Ben Gerber is CEO of M-RETS, the largest energy tracking platform in the world and the first U.S registry to perform hourly tracking. Killian Daly is executive director of EnergyTag, a non-profit which standardizes and promotes hourly tracking.
The production of clean hydrogen requires clean power. A lot of it. Without verifiable clean power matched to hydrogen production on an hourly basis, what passes as clean hydrogen may actually draw on dirty power, and burden the grid so greatly that fossil fuel generators are brought online to compensate. Clean hydrogen is only simple in name, and, over the past few months, upcoming rules defining clean hydrogen from the U.S. Treasury have been the subject of fervent public debate. These rules will decide if billions of dollars go to hydrogen that’s truly clean in practice or only on paper.
Recently, the American Clean Power Association, or ACP, the nation’s foremost clean energy group, released its framework for these tax credit rules. We applaud ACP’s recognition of the three pillars and the strong recommendation they made in favor of two of the three pillars required to ensure clean hydrogen. However, their proposal falls short on one of the most critical components of a clean hydrogen framework: hourly matching.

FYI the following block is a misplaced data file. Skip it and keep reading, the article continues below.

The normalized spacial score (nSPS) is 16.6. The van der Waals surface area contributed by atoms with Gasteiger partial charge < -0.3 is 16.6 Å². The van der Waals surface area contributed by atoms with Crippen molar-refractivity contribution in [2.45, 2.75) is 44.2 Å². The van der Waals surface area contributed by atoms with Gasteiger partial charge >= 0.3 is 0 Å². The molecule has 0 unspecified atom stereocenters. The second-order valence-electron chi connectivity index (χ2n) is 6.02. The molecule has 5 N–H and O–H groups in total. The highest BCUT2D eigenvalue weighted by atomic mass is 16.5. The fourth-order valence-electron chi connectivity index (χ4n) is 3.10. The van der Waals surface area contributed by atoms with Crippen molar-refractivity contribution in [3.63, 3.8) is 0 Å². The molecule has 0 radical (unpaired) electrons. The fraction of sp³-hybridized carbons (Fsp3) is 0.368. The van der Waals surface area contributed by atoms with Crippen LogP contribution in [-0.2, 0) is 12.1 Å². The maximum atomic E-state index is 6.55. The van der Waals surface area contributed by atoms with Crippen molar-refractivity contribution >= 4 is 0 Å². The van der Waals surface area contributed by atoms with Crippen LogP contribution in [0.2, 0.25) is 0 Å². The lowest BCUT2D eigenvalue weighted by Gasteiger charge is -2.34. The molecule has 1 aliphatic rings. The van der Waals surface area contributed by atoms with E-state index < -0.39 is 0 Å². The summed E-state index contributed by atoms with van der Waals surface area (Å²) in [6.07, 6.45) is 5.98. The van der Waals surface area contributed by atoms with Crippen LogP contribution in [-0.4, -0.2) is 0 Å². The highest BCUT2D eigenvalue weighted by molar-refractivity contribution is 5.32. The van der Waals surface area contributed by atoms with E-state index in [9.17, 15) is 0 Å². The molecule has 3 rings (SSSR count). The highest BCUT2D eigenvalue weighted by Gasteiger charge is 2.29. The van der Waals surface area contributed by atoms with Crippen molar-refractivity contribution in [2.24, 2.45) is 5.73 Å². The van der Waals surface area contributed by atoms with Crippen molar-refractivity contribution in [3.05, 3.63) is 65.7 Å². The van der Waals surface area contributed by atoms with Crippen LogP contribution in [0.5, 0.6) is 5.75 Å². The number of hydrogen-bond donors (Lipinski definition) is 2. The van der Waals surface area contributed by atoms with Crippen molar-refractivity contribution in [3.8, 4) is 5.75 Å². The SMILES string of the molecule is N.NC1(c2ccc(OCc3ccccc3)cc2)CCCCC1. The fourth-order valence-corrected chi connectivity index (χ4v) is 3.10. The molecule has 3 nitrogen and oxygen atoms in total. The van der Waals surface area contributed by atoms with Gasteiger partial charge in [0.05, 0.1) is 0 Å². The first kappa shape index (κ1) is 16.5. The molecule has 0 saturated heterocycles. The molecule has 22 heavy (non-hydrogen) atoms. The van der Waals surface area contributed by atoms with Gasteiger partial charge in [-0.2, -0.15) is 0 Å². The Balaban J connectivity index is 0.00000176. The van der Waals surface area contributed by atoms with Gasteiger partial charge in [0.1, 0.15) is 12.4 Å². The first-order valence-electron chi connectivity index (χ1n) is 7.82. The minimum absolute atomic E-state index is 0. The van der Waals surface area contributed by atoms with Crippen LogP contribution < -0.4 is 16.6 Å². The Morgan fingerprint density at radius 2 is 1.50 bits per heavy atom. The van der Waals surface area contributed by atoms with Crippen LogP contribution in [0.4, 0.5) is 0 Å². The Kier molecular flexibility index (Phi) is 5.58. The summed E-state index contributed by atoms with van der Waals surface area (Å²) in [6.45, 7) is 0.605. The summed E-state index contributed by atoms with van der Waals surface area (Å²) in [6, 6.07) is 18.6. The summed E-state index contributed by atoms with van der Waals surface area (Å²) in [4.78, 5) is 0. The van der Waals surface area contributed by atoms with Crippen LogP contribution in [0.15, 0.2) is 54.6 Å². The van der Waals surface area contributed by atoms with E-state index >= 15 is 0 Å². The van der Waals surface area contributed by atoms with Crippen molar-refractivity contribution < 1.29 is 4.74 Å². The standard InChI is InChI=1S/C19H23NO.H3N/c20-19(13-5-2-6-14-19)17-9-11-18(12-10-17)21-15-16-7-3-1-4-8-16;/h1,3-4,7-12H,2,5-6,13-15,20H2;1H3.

We cannot ignore the importance of adopting all three pillars to ensure billions of taxpayer dollars are not spent in a way that increases emissions while falsely labeling a fuel as “green.” In fact, due to efficiencies, failure to strictly adhere to the three pillars for electrolyzer produced hydrogen results in higher emissions than using natural gas as the feedstock.
Opponents of climate-aligned rules have made many arguments against hourly matching claiming it is not technologically viable, or that these guardrails would restrict the rapid deployment of clean hydrogen. As the leaders of two of the largest hourly energy tracking platforms globally, we know these claims are false. Hourly matching is feasible, in use today, and absolutely necessary for deploying clean hydrogen and building a clean grid.
Ensuring hydrogen is produced with carbon-free electricity every hour means that hydrogen projects consuming grid power must procure clean energy certificates for each hour they consume electricity. This helps ensure electrolyzer operation causes no increased grid emissions. Any alternatives, including annual matching of demand with clean energy, could see “clean” hydrogen increase emissions, hobbling its climate credentials and leading to massive subsidies to resources that are not as clean as they claim. Hourly matching ensures common sense prevails. For example, it prevents situations where daytime solar credits are used to claim subsidies for “clean” hydrogen produced at night. Taxpayer dollars must be spent with more care than that.
Hourly claims that match clean hydrogen grid electricity consumption with clean energy production are already possible across the United States. Today, M-RETS, an independent nonprofit energy tracking platform that covers most of the U.S., has over 120 million active hourly certificates in its system. That’s equivalent to one fifth of U.S. renewable generation.